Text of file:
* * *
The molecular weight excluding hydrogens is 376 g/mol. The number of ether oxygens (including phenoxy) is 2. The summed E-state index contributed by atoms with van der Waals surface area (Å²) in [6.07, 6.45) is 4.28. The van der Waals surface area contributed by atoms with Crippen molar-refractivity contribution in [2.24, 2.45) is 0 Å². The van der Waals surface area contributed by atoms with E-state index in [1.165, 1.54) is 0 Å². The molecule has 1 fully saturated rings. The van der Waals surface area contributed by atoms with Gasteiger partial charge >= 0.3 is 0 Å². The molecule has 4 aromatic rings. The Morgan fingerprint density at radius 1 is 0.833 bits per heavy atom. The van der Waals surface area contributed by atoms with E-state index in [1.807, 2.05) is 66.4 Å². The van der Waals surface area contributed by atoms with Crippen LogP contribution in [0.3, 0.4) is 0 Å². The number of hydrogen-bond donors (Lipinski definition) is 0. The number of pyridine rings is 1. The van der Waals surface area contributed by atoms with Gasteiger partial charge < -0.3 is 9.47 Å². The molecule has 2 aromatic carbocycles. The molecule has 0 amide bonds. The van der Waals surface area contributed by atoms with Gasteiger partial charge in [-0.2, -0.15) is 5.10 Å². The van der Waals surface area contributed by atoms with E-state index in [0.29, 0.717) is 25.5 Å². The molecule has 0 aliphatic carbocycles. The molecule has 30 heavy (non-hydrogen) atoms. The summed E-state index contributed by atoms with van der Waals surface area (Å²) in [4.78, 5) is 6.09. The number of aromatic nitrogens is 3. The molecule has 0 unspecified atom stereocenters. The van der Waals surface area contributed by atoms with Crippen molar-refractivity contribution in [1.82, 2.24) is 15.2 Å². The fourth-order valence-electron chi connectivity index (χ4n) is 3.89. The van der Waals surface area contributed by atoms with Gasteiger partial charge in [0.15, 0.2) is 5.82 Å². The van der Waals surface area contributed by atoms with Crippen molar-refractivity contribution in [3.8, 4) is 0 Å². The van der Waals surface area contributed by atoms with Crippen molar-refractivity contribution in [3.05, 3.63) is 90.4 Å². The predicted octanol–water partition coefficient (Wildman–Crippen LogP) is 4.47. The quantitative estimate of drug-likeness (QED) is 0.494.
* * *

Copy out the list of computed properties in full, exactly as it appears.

The molecular weight excluding hydrogens is 376 g/mol. The number of ether oxygens (including phenoxy) is 2. The summed E-state index contributed by atoms with van der Waals surface area (Å²) in [6.07, 6.45) is 4.28. The van der Waals surface area contributed by atoms with Crippen molar-refractivity contribution in [2.24, 2.45) is 0 Å². The van der Waals surface area contributed by atoms with E-state index in [1.165, 1.54) is 0 Å². The molecule has 1 fully saturated rings. The van der Waals surface area contributed by atoms with Gasteiger partial charge >= 0.3 is 0 Å². The molecule has 4 aromatic rings. The Morgan fingerprint density at radius 1 is 0.833 bits per heavy atom. The van der Waals surface area contributed by atoms with E-state index in [1.807, 2.05) is 66.4 Å². The van der Waals surface area contributed by atoms with Crippen LogP contribution in [0.3, 0.4) is 0 Å². The number of hydrogen-bond donors (Lipinski definition) is 0. The number of pyridine rings is 1. The van der Waals surface area contributed by atoms with Gasteiger partial charge < -0.3 is 9.47 Å². The molecule has 2 aromatic carbocycles. The molecule has 0 amide bonds. The van der Waals surface area contributed by atoms with Gasteiger partial charge in [-0.2, -0.15) is 5.10 Å². The van der Waals surface area contributed by atoms with E-state index in [0.29, 0.717) is 25.5 Å². The molecule has 0 aliphatic carbocycles. The molecule has 30 heavy (non-hydrogen) atoms. The summed E-state index contributed by atoms with van der Waals surface area (Å²) in [4.78, 5) is 6.09. The number of aromatic nitrogens is 3. The molecule has 0 unspecified atom stereocenters. The van der Waals surface area contributed by atoms with Crippen molar-refractivity contribution in [1.82, 2.24) is 15.2 Å². The fourth-order valence-electron chi connectivity index (χ4n) is 3.89. The van der Waals surface area contributed by atoms with Gasteiger partial charge in [0.15, 0.2) is 5.82 Å². The van der Waals surface area contributed by atoms with Crippen molar-refractivity contribution in [3.8, 4) is 0 Å². The van der Waals surface area contributed by atoms with Crippen molar-refractivity contribution in [3.05, 3.63) is 90.4 Å². The predicted octanol–water partition coefficient (Wildman–Crippen LogP) is 4.47. The quantitative estimate of drug-likeness (QED) is 0.494.